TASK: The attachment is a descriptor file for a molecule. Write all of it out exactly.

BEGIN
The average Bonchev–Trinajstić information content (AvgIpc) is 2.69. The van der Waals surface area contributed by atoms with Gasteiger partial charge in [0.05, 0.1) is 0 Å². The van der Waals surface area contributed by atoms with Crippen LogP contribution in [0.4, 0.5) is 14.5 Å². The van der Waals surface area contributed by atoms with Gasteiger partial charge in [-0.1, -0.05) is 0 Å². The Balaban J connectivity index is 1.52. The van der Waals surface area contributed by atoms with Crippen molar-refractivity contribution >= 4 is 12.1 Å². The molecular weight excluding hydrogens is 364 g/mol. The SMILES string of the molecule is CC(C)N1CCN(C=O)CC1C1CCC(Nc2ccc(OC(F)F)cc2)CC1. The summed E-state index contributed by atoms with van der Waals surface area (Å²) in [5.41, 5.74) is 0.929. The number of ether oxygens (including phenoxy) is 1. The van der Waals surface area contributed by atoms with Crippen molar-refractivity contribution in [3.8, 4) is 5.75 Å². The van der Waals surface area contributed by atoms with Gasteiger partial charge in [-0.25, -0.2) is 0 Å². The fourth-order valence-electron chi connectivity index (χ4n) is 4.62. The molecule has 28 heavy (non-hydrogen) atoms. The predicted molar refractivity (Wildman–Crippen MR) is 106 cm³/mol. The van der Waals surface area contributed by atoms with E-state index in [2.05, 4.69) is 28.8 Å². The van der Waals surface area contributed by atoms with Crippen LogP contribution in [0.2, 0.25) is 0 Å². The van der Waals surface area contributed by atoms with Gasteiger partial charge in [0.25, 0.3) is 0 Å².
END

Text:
The average Bonchev–Trinajstić information content (AvgIpc) is 2.69. The van der Waals surface area contributed by atoms with Gasteiger partial charge in [0.05, 0.1) is 0 Å². The van der Waals surface area contributed by atoms with Crippen LogP contribution in [0.4, 0.5) is 14.5 Å². The van der Waals surface area contributed by atoms with Gasteiger partial charge in [-0.1, -0.05) is 0 Å². The Balaban J connectivity index is 1.52. The van der Waals surface area contributed by atoms with Crippen molar-refractivity contribution >= 4 is 12.1 Å². The molecular weight excluding hydrogens is 364 g/mol. The SMILES string of the molecule is CC(C)N1CCN(C=O)CC1C1CCC(Nc2ccc(OC(F)F)cc2)CC1. The summed E-state index contributed by atoms with van der Waals surface area (Å²) in [5.41, 5.74) is 0.929. The number of ether oxygens (including phenoxy) is 1. The van der Waals surface area contributed by atoms with Crippen molar-refractivity contribution in [3.8, 4) is 5.75 Å². The van der Waals surface area contributed by atoms with Gasteiger partial charge in [-0.25, -0.2) is 0 Å². The fourth-order valence-electron chi connectivity index (χ4n) is 4.62. The molecule has 28 heavy (non-hydrogen) atoms. The predicted molar refractivity (Wildman–Crippen MR) is 106 cm³/mol. The van der Waals surface area contributed by atoms with E-state index in [2.05, 4.69) is 28.8 Å². The van der Waals surface area contributed by atoms with Crippen LogP contribution in [0.2, 0.25) is 0 Å². The van der Waals surface area contributed by atoms with Gasteiger partial charge in [0.25, 0.3) is 0 Å².